For me, the nice part of this analysis was that we really took a physical approach – we put stuff on the right hand side in forms that made physical sense, and it turned out to hold up to all the (sometimes nonsensical) things reviewers asked us to do. Best of all, the results agree at least in magnitude with some other approaches.

In terms of impact, I hope this paper helps bring agricultural benefits into the conversation about air pollution mitigation. On the methods side, we did a lot of work to think about how to detangle air pollution and climate impacts based on what we can actually measure – an exercise fraught with nonlinearity. I hope some of our work can help guide future efforts to estimate pollution (and pollution policy) impacts. Readers of this blog are well familiar with threshold-y temperature and precipitation effects, but the pollution impacts and mitigation landscape is worse. A real heterogeneous treatment effects nightmare, where everything is co-emitted with other stuff that all acts in different directions with different thresholds. (See FAQ 8.2, Figure 1 from the IPCC AR5 below for a hilarious, if depressing, rendition.) 

I mentioned the competing impacts on radiation from absorbing and scattering aerosols above, but another interesting example is in ozone formation. Ozone depends on both the absolute and relative concentrations of NOx and VOCs. We had evidence (satellite and ground) that we had both types of ozone regimes (NOx-sensitive or NOx-saturated) in our study area. We used the VOC/NOx ratio to account for that; it should probably be standard practice in these kinds of econometric analyses if you’re doing anything involving NOx or ozone.

All that horn-tooting aside, our analysis was limited in a few ways, and I’m excited to push it in some other directions as a result. A few thoughts:

First, we use emissions, and not concentrations, of pollutants. The main reason is that there aren’t any long-run records of pollutant concentrations in India (or most places, for that matter), and we need better satellite-aided algorithms for extrapolating station data to get these kind of reliable exposure maps (the main task consuming my time right now). So we use emissions inventories of aerosols and ozone precursors as proxies for concentrations. Of course, these inventories are also just estimates, and in some cases (e.g., here) have been shown to be wayyy off (particularly low for black carbon). So I’m looking forward to using better exposure proxies. Ideally, one would look at both emissions estimates (the policy-relevant variable), and concentrations (the physically-relevant variable) together.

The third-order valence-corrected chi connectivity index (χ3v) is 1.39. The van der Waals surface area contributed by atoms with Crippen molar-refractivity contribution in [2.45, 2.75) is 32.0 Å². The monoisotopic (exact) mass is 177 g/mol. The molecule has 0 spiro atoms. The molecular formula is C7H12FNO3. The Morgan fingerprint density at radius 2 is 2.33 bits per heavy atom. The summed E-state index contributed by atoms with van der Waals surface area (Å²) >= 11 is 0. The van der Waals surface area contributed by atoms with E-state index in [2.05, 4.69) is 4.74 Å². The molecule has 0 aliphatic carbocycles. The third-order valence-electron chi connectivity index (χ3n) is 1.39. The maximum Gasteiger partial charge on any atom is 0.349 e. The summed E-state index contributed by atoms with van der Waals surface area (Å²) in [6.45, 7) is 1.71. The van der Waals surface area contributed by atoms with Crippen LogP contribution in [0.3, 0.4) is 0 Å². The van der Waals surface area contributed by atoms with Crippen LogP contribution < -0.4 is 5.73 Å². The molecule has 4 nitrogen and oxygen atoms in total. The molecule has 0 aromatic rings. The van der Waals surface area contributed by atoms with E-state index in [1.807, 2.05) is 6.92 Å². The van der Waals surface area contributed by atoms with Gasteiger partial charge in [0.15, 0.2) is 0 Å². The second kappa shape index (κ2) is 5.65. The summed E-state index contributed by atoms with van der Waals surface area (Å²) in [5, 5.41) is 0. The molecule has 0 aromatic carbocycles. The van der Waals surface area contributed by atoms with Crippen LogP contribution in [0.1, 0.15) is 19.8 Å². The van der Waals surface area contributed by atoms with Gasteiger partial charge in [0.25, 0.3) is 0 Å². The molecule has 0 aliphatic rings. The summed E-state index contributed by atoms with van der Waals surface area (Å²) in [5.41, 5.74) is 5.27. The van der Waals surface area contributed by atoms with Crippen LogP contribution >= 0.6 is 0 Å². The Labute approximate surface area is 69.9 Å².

Second, we’re also just statistically limited. Emissions of all pollutants have been going up fairly monotonically, and there’s not a ton of signal there for estimation. Going to smaller scales doesn’t make sense from a physical perspective (then you have to worry about transport). So the best thing to do would be to run this same kind of analysis in different countries. I’m particularly excited to look at different pollution regimes – think biomass dominated versus coal dominated, etc. Hopefully I can convince some G-FEEDers that this would be an awesome collaboration idea (ahem, Sol).

I’ll leave off there, though I’m always happy to discuss this stuff if there are any questions. Thanks to G-FEED for having me, and to all of you for reading this tome.

Don’t forget to vote!

- Jen